As the account reveals, improper desire began to take hold of the woman. Instead of reacting with disgust and righteous indignation when God’s righteousness was called into question, she began to see the tree as desirable. She coveted what rightfully belonged to Jehovah God as her Sovereign—His ability and prerogative to determine what is good and bad for His creatures. Consequently, she started aligning herself with the ways, standards, and will of the adversary who contradicted her Creator and her God-appointed head, her husband. (1 Corinthians 11:3) Trusting in the Tempter’s words, she allowed herself to be seduced, ate the fruit, and thus revealed the sin that had been conceived in her heart and mind. (Genesis 3:6; 2 Corinthians 11:3; James 1:14, 15; Matthew 5:27, 28)
Adam’s Participation and Conformity
Adam later partook of the fruit when it was offered to him by his wife. The apostle Paul explains that Adam’s sin differed from Eve’s in that he was not deceived by the Tempter’s propaganda. He did not believe that eating the fruit would have no consequences. (1 Timothy 2:14) Therefore, Adam
END OF EXCURSION
The Issue of Sovereignty
What was being challenged in the Garden of Eden? Who was being reproached and defamed by the angel later known as Satan the Devil, with Adam supporting this rebellion through his disobedient act? Was it the fact of Jehovah’s supremacy, the existence of His sovereignty? Was God’s sovereignty in jeopardy? No, for God possesses supreme authority and power, and no one in heaven or earth can snatch it away from His hand. (Romans 9:19) The challenge, therefore, must have been about the righteousness, worthiness, and rightfulness of God’s sovereignty—whether His sovereignty was exercised in a just manner and for the best interests of His subjects. An indication of this can be seen in the serpent’s approach to Eve, questioning whether God had truly forbidden them from eating the fruit of every tree in the garden, insinuating that such a prohibition was unreasonable and unjustly withholding something that rightfully belonged to the human couple. (Genesis 3:1)
The Nature of “the Tree of the Knowledge of Good and Bad”
By partaking of the fruit from “the tree of the knowledge of good and bad,” Adam and Eve expressed their rebellion. As the Universal Sovereign, the Creator had every right to establish the law regarding this tree. Adam, being a created being and not sovereign, had limitations and needed to acknowledge this fact. For the sake of universal peace and harmony, it was necessary for all rational creatures to acknowledge and support the sovereignty of their Creator. Adam would demonstrate his recognition of this by refraining from eating the fruit of that tree. As the father-to-be of an earth full of people, his obedience and loyalty needed to be unwavering, even in the smallest matters. The principle at stake was that “he who is faithful in a very little is also faithful in much, and he who is dishonest in a very little is also dishonest in much.” (Luke 16:10) Adam had the capacity for perfect obedience. Evidently, there was nothing inherently evil in the fruit of the tree itself. (It was not a prohibition against sexual relations, as God had commanded the couple to “be fruitful and multiply.” [Genesis 1:28] The forbidden fruit was from an actual tree, as the Bible states.) The tree symbolized something deeper, as explained in a footnote from The Jerusalem Bible (1966) on Genesis 2:17:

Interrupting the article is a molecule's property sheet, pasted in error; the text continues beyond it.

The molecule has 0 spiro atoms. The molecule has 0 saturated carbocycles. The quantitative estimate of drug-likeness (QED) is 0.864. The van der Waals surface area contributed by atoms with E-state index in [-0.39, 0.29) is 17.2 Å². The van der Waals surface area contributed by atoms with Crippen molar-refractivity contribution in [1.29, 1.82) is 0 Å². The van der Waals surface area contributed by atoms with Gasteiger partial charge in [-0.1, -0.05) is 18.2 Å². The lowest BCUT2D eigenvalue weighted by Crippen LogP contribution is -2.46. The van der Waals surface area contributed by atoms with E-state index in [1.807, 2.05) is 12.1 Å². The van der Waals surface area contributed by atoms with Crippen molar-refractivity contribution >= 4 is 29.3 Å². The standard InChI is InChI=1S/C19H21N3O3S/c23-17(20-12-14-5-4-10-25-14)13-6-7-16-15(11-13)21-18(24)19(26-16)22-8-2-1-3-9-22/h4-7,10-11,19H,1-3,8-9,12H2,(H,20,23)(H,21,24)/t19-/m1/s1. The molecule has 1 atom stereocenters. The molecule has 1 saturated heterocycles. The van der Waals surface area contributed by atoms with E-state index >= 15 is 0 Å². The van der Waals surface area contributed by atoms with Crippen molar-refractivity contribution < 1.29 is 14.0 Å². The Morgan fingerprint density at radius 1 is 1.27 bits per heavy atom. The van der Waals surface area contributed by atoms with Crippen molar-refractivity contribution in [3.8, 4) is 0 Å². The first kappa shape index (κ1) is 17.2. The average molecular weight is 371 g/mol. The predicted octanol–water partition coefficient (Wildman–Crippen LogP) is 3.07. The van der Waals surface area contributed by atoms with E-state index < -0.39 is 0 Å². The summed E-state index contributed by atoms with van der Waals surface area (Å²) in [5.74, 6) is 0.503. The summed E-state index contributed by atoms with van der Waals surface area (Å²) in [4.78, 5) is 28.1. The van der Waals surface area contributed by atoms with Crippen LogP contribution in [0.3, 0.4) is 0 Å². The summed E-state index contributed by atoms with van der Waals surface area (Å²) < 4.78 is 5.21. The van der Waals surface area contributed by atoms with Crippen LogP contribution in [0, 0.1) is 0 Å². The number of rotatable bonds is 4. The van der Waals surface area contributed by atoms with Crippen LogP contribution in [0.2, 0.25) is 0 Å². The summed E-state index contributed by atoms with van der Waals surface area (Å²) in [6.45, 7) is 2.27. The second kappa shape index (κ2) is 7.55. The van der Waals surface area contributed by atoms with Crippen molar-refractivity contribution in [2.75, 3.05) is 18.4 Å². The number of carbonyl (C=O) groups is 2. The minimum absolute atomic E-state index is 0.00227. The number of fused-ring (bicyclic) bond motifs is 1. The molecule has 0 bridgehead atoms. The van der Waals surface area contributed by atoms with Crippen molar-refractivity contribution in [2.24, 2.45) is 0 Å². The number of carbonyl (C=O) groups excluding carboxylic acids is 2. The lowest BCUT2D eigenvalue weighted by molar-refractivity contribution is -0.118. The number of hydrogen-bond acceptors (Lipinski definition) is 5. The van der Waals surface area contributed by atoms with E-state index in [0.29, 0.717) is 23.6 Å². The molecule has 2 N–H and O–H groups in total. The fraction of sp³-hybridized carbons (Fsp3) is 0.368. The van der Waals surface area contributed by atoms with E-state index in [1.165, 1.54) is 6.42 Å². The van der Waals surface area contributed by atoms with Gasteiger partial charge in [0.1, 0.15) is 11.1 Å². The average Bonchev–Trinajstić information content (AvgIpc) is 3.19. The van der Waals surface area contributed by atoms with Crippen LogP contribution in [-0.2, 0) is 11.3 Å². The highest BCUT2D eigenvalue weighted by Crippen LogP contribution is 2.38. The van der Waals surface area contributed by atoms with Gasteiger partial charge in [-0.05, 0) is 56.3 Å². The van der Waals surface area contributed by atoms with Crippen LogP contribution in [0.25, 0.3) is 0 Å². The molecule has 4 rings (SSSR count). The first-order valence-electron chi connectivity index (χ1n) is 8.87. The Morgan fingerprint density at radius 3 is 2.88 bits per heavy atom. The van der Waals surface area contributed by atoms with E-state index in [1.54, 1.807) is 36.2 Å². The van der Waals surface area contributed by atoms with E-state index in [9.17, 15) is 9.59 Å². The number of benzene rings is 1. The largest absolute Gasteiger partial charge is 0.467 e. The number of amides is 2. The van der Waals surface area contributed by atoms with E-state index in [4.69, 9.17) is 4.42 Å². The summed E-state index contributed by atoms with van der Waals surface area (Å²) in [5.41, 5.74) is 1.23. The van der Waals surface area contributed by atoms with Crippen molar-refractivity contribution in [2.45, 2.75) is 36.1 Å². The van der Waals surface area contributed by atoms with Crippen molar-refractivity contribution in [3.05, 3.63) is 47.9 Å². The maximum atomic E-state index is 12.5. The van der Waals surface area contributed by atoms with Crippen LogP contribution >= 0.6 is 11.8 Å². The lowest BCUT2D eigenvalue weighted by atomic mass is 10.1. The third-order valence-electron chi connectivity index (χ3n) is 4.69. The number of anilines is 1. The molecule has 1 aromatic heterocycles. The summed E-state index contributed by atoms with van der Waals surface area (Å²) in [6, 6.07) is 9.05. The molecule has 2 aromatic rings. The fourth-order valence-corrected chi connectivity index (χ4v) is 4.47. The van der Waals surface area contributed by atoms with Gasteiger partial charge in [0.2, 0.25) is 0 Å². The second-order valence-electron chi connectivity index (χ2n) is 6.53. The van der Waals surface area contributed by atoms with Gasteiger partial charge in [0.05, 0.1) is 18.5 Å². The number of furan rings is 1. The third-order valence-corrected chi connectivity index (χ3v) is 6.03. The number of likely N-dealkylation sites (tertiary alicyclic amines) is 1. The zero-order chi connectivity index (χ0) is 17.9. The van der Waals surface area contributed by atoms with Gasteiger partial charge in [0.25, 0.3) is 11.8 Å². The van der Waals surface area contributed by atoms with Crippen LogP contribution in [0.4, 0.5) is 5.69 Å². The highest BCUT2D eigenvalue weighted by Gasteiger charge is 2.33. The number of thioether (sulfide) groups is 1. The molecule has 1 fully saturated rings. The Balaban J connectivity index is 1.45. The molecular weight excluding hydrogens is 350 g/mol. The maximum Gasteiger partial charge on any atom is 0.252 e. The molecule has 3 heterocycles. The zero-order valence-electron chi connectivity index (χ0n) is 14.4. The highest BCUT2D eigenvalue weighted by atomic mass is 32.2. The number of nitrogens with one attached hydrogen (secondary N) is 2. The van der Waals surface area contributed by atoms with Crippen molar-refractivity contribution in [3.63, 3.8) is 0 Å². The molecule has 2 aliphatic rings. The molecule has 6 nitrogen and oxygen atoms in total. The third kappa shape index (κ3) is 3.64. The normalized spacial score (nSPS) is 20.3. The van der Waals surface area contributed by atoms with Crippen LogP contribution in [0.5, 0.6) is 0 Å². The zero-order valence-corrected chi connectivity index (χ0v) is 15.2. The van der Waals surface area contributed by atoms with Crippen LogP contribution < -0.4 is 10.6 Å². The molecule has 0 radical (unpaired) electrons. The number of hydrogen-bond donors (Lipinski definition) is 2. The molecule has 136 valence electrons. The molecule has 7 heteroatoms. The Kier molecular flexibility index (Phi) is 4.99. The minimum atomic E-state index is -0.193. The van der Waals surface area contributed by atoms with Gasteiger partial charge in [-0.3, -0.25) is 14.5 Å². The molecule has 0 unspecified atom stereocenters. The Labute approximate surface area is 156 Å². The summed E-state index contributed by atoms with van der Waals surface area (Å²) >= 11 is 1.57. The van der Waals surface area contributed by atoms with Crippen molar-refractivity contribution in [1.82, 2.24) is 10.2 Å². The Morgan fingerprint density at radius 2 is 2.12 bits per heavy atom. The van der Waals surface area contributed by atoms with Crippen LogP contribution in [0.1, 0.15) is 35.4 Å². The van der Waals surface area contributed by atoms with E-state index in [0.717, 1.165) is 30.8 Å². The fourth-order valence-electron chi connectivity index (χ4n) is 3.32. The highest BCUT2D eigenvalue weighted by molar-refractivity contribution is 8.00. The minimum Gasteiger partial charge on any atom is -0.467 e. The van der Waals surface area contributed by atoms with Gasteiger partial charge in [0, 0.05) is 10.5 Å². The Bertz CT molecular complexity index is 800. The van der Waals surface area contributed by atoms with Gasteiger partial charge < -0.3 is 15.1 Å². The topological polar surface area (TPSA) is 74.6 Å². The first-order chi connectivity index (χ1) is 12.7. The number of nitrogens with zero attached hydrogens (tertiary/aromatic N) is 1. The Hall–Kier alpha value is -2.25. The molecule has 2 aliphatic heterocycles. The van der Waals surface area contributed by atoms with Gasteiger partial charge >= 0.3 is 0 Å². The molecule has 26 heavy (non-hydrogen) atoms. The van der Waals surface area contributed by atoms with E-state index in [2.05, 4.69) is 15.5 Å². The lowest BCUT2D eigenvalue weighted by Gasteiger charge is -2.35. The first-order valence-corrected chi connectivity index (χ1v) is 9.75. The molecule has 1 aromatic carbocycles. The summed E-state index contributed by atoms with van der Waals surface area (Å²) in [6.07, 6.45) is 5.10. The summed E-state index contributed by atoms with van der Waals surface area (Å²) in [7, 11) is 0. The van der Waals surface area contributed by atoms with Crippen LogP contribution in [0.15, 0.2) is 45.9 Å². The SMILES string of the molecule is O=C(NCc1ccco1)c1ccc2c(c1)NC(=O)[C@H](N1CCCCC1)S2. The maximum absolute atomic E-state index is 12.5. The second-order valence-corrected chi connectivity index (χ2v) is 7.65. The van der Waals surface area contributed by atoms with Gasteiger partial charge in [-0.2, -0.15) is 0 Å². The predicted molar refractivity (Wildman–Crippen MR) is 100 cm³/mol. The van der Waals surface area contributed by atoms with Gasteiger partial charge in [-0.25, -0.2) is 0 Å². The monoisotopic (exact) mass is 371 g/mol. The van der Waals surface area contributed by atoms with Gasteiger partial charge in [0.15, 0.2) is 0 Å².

“This knowledge is a privilege that God reserves for Himself, and fallen man seeks to obtain it through sinning (3:5, 22). Therefore, it does not refer to omniscience, which fallen man does not possess, nor does it refer to moral discernment, for unfallen man already possessed it, and God would not deny it to a rational being. Rather, it is the power to decide for oneself what is good and what is evil, and to act accordingly—an assertion of complete moral independence by which man refuses to acknowledge his status as a created being. The first sin was an attack on God’s sovereignty, an act of pride.”
God’s People Accused of Selfishness
The issue at hand becomes further evident in Satan’s statement to God regarding His faithful servant Job. Satan questioned the genuineness of Job’s fear of God, suggesting that Job served God solely for selfish reasons. Satan claimed that Job’s obedience and blessings were only due to the protective hedge God had placed around him and his possessions. He challenged God to remove His blessings and touch everything Job had, believing that Job would then curse God. Satan further accused Job of valuing his own life above everything else. (Job 1:9-11; 2:4) In doing so, Satan insinuated that Job’s devotion to God and the integrity of God’s servants were not genuine but motivated by self-interest. This was a slander against God’s sovereignty and the loyalty of His servants. Satan essentially claimed that no individual on earth could maintain integrity to God’s sovereignty if subjected to his tests.
God permitted this issue to be raised, not because He doubted the righteousness of His own sovereignty. He had no need to prove anything to Himself. Instead, out of love for His intelligent creatures, He allowed time for the matter to be tested. He gave His creatures the opportunity to prove Satan a liar and to vindicate both God’s name and their own integrity. Satan, in his egotistic mindset, was allowed to spiral into a state of disapproval. His reasoning, even in his approach to Eve, was contradictory. (Romans 1:28) He accused God of exercising sovereignty unfairly and unrighteously, yet he also seemed to rely on God’s sense of fairness. He believed that God would feel obligated to spare him if he could prove his accusation of God’s creatures’ unfaithfulness.
It Is Vital to Settle the Issue of Sovereignty
The resolution of this issue holds great significance for all who live, as it directly relates to their relationship with God’s sovereignty. Once this matter is settled, there will be no need for it to be tested again. Jehovah desired full knowledge and understanding of all the questions involved in this issue. His actions inspire confidence in His unchangeableness, enhance His sovereignty, and firmly establish it in the minds of all who choose to align with Him. (Malachi 3:6)